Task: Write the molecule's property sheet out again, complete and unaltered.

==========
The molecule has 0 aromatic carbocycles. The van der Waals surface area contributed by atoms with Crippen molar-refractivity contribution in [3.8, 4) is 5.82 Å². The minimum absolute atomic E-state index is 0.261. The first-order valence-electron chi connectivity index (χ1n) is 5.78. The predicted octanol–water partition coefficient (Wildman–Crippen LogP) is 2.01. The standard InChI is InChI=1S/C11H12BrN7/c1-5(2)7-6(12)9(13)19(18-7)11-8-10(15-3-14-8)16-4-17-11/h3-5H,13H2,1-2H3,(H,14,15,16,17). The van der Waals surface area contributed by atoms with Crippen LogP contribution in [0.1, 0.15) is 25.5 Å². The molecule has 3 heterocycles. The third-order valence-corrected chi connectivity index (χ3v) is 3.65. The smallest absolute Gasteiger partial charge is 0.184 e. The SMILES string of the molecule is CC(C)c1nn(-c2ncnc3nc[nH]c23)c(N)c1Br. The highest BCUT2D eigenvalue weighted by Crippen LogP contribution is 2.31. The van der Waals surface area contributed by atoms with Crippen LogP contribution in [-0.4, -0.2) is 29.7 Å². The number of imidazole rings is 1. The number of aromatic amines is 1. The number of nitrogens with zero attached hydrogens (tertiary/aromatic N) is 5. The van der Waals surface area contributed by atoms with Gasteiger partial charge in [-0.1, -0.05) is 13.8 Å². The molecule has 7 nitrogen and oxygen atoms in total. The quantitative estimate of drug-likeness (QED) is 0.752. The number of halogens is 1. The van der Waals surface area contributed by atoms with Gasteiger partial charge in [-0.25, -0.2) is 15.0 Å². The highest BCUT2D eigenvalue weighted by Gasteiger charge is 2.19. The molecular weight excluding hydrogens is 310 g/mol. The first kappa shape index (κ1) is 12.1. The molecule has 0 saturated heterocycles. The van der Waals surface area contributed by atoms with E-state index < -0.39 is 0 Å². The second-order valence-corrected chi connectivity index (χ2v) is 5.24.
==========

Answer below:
The molecule has 0 aromatic carbocycles. The van der Waals surface area contributed by atoms with Crippen molar-refractivity contribution in [3.8, 4) is 5.82 Å². The minimum absolute atomic E-state index is 0.261. The first-order valence-electron chi connectivity index (χ1n) is 5.78. The predicted octanol–water partition coefficient (Wildman–Crippen LogP) is 2.01. The standard InChI is InChI=1S/C11H12BrN7/c1-5(2)7-6(12)9(13)19(18-7)11-8-10(15-3-14-8)16-4-17-11/h3-5H,13H2,1-2H3,(H,14,15,16,17). The van der Waals surface area contributed by atoms with Crippen LogP contribution in [0.1, 0.15) is 25.5 Å². The molecule has 3 heterocycles. The third-order valence-corrected chi connectivity index (χ3v) is 3.65. The smallest absolute Gasteiger partial charge is 0.184 e. The SMILES string of the molecule is CC(C)c1nn(-c2ncnc3nc[nH]c23)c(N)c1Br. The highest BCUT2D eigenvalue weighted by Crippen LogP contribution is 2.31. The van der Waals surface area contributed by atoms with Crippen LogP contribution in [-0.4, -0.2) is 29.7 Å². The number of imidazole rings is 1. The number of aromatic amines is 1. The number of nitrogens with zero attached hydrogens (tertiary/aromatic N) is 5. The van der Waals surface area contributed by atoms with Gasteiger partial charge in [-0.1, -0.05) is 13.8 Å². The molecule has 7 nitrogen and oxygen atoms in total. The quantitative estimate of drug-likeness (QED) is 0.752. The number of halogens is 1. The van der Waals surface area contributed by atoms with Gasteiger partial charge in [-0.25, -0.2) is 15.0 Å². The highest BCUT2D eigenvalue weighted by Gasteiger charge is 2.19. The molecular weight excluding hydrogens is 310 g/mol. The first kappa shape index (κ1) is 12.1. The molecule has 0 saturated heterocycles. The van der Waals surface area contributed by atoms with E-state index < -0.39 is 0 Å². The second-order valence-corrected chi connectivity index (χ2v) is 5.24.